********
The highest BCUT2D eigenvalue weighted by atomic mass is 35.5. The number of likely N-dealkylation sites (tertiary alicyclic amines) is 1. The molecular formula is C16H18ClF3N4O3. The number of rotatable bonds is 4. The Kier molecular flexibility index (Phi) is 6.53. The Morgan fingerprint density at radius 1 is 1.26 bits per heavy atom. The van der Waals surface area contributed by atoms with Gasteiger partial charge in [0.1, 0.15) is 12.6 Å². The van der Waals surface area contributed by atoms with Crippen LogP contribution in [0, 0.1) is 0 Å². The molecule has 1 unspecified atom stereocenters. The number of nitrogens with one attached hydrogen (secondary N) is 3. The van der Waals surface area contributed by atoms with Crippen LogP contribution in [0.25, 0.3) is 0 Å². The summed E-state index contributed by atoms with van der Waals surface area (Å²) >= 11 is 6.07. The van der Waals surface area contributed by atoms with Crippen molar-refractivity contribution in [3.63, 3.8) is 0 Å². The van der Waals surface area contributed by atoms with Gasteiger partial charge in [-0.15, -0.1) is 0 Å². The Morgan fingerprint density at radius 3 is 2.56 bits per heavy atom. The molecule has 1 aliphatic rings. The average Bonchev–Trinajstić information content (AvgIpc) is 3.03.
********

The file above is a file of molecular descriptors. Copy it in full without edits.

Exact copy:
The highest BCUT2D eigenvalue weighted by atomic mass is 35.5. The number of likely N-dealkylation sites (tertiary alicyclic amines) is 1. The molecular formula is C16H18ClF3N4O3. The number of rotatable bonds is 4. The Kier molecular flexibility index (Phi) is 6.53. The Morgan fingerprint density at radius 1 is 1.26 bits per heavy atom. The van der Waals surface area contributed by atoms with Gasteiger partial charge in [0.1, 0.15) is 12.6 Å². The van der Waals surface area contributed by atoms with Crippen LogP contribution in [0, 0.1) is 0 Å². The molecule has 1 unspecified atom stereocenters. The number of nitrogens with one attached hydrogen (secondary N) is 3. The van der Waals surface area contributed by atoms with Crippen LogP contribution in [0.25, 0.3) is 0 Å². The summed E-state index contributed by atoms with van der Waals surface area (Å²) >= 11 is 6.07. The van der Waals surface area contributed by atoms with Crippen molar-refractivity contribution in [3.63, 3.8) is 0 Å². The van der Waals surface area contributed by atoms with Gasteiger partial charge in [-0.15, -0.1) is 0 Å². The Morgan fingerprint density at radius 3 is 2.56 bits per heavy atom. The molecule has 1 aliphatic rings. The average Bonchev–Trinajstić information content (AvgIpc) is 3.03.